The importance of the eHRAF database ultimately lies in what it can tell us about patterns of cultural variation. But we already know a great deal. The purpose of Explaining Human Culture is to briefly summarize what we have learned from cross-cultural research, or more precisely, what we think we know, and to point out some of the things we do not yet know. These summaries are only a starting point and I encourage you to use the references to delve into the theories, the measures, and the samples used in the actual research. Research usually gives rise to more questions or more research directions to pursue. We have barely begun to scratch the surface.
Thousands of cross-cultural studies have been published. We plan to put out a new topical summary regularly, with references to the original studies, links to some examples in eHRAF, and some examples of what we do not know. The first module in the series is on hunter-gatherers or foragers.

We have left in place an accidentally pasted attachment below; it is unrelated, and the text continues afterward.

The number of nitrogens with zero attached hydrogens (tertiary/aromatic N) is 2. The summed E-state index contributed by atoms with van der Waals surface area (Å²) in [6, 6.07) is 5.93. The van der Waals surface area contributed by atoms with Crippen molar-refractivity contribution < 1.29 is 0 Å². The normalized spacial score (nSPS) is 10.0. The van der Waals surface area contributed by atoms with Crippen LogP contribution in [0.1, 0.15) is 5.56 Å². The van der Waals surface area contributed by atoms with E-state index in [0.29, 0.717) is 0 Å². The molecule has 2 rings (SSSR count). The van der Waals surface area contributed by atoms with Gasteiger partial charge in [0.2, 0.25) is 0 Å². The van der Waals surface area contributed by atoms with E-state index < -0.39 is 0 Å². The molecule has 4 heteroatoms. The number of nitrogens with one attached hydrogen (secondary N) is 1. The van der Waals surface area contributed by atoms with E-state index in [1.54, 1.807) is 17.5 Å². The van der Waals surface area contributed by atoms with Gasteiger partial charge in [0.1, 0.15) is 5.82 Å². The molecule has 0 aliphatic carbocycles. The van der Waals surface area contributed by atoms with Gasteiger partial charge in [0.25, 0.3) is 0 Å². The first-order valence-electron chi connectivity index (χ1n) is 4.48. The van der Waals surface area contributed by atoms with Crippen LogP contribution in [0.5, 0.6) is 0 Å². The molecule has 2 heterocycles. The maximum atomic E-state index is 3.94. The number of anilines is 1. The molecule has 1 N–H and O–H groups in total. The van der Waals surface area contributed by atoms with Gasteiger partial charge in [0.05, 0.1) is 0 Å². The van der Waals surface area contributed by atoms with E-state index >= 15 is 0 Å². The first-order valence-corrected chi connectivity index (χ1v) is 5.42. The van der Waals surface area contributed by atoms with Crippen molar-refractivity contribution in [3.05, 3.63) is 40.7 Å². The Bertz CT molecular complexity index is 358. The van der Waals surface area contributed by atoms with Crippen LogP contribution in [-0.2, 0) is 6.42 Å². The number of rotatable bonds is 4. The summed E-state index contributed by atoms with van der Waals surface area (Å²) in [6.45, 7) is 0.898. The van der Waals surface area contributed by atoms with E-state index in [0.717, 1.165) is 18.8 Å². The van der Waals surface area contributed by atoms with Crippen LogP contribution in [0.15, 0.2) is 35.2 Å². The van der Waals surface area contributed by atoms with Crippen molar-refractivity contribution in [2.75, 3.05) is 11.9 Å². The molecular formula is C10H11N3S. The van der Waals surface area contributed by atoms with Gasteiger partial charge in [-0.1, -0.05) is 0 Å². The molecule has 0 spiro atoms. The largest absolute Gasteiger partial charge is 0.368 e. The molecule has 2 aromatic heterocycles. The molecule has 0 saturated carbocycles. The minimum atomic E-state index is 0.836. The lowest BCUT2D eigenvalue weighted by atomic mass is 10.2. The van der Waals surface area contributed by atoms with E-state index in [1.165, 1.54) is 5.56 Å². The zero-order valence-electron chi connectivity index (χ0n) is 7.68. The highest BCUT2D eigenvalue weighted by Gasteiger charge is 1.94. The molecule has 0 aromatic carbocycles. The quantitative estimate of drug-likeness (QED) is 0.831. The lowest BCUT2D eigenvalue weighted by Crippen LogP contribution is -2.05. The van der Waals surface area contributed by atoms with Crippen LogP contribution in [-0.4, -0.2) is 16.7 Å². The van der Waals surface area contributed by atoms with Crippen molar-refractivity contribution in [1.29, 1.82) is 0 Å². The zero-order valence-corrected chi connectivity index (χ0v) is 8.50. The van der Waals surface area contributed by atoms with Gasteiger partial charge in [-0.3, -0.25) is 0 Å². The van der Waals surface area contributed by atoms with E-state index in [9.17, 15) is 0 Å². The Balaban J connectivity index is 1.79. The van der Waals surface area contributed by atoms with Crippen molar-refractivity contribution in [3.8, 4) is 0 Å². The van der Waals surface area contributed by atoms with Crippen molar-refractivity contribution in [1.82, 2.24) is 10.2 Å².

We are collecting cross-cultural studies and working on summarizing hypothesis-tests from these studies. Ultimately, these summaries will be integrated into Explaining Human Culture. The literature on cross-cultural studies comparing two or more cultures is vast. To limit our purview here, we concentrate on research that systematically examined at least 10 or more societies.
We invite you to send us comments and tell us what we might have missed. Send comments to email@example.com and put Explaining Human Culture in the subject line. — Carol Ember
Most cross-cultural research aims to understand shared traits among hunter-gatherers and how and why they vary. Here we look at the conclusions of cross-cultural studies that ask: What are recent hunter-gatherers generally like? How do they differ from food producers? How and why do hunter-gatherers vary?